The British right to universal healthcare is to many a symbol of what is great about Britain, it’s hard to think of something that makes modern Britain more patriotic than the NHS.
But dissatisfaction with the National Health Service is the highest it’s been in decades, with research showing that . Decades of neglect and mismanagement, exacerbated by the Covid crisis, have left the health service underfunded, short of staff and simply unequipped to deal with the realities of the county’s health care needs.
We all understand the NHS has become overwhelmed, but it might surprise some just how close to breaking point our health service is.
Wait times have become particularly brutal. There have been numerous complaints across the board, with some worse off than others. For example, some autistic children are now having to wait up to five years for an NHS appointment. Coventry and Warwickshire Partnership NHS Trust report that most have still not had a first appointment an average of 88 weeks after being referred, while Berkshire Healthcare NHS Trust has 2,801 children still awaiting their first appointment after 60 weeks on average. Looking at the national average, children are left waiting 6 months to get a simple first appointment.
This is the same case for the 2,443 children with ADHD referrals who have waited an average of 87 weeks for a first appointment – the longest wait being nearly four years. For adults this wait can be even longer, with many telling the same story of how they have jumped through continual hoops only to be put on a five year wait list at the end of the lengthy process.
With these wait times, many simply go untreated and nowhere is this worse than in mental health.16 million people are currently on the waiting list, with 374,000 of them being under 18. Some families have to wait for as long as 81 days before their child is seen, despite some having self-harmed or had suicidal thoughts. And those are just the people who have made it onto the list, but what about those that don’t even get that far?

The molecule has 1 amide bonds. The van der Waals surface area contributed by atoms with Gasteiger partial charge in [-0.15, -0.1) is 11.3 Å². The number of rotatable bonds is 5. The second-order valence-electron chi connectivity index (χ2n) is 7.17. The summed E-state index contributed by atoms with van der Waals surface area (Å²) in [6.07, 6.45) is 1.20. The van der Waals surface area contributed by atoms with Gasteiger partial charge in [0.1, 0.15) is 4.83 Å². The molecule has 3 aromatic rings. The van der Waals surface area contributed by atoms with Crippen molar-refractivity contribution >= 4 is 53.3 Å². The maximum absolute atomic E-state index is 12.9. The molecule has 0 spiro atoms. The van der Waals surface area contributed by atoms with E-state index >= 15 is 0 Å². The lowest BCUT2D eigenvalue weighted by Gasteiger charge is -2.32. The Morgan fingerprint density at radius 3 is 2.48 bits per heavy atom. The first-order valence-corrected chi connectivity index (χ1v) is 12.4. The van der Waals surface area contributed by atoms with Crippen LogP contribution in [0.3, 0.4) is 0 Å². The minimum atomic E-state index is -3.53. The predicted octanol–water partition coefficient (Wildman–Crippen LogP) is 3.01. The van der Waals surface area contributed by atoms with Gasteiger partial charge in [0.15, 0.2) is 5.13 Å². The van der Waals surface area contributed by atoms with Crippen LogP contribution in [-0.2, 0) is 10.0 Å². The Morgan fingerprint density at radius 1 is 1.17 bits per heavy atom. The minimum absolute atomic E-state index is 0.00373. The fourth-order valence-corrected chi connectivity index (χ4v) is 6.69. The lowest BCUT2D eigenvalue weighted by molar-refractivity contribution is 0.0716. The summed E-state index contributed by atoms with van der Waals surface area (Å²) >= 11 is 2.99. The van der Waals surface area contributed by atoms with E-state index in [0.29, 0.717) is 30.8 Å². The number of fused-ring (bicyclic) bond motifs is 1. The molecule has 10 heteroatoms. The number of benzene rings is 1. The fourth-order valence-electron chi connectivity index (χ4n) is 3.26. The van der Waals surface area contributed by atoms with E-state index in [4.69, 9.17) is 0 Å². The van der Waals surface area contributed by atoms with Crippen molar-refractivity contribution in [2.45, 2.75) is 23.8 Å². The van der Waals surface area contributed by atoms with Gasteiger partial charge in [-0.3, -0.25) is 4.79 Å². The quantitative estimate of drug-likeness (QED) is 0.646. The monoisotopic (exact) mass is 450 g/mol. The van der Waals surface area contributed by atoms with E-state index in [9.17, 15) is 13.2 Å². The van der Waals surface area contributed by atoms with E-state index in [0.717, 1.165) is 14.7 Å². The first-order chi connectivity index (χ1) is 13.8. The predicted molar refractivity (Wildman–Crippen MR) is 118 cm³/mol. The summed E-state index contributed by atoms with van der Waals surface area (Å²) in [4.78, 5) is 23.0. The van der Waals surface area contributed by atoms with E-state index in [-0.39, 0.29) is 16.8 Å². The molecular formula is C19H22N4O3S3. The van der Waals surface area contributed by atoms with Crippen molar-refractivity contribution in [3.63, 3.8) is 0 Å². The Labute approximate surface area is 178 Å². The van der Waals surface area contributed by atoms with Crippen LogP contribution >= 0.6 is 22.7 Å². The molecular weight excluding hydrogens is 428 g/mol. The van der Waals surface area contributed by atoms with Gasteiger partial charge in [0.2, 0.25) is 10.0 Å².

One disturbing report revealed that CAMHS were rejecting half of their under 18 referrals who were suffering from anxiety, depression, and self-harm, because their symptoms were not seen as severe enough. One such case is that of a 12-year-old boy found with a ligature in his room who was refused help because there were no marks on his neck.
Faced with this reality, more and more people have no option to turn to private care. In fact, data shows that Britons now pay almost as much as Americans in out-of-pocket healthcare spending. Since 2010, UK spending on hospital treatments has increased by 60 per cent. As John Burn-Murdoch writes for the financial times, “It is easy to paint the US healthcare experience as a capitalist dystopia, and the NHS as its socialist antithesis, but with each passing year this moves further from the truth.” The two systems now share an uncomfortable amount in common. It is in Britain, not America, that the number of people resorting to crowdfunding to meet medical costs has risen 20-fold within the last 5 years. Hundreds of British people are also resorting to GoFundMe campaigns to pay for treatments not provided by the NHS, or to seek treatment abroad to avoid long waiting times.
If you can find the funds, private healthcare is a godsend. One patient describes how she had been on a 5- year waiting list but, once private, was able to get in contact with a psychiatrist within 24 hours. Yet for many this cost is unfeasible. The hardest hit by this increasing need for private care will undoubtedly be the poorest.
There have been growing fears around the potential of NHS privatisation, but the narrative that our health service is being sold off for a quick profit is not exactly true. Although there is the threat of private companies having more say in our health care with the Health and care Act 2022, the real threat to British healthcare is not the explicit selling off of public services, but the creeping dependence on private alternatives. Needless to say, the normalisation of paying for medical services out of desperation to avoid extremely long wait times should not be the norm, especially in a country so proud of its public healthcare.
Britain is full of stories like that of Ava Fletcher, a 15-year-old girl who struggled to get an autism diagnosis on the NHS, even after being hospitalised due to self-harm. In the end, Ava had to opt for a private diagnosis that ended up costing the family thousands of pounds, all to receive a diagnosis by a doctor within the very CAMHS service that had kept her waiting.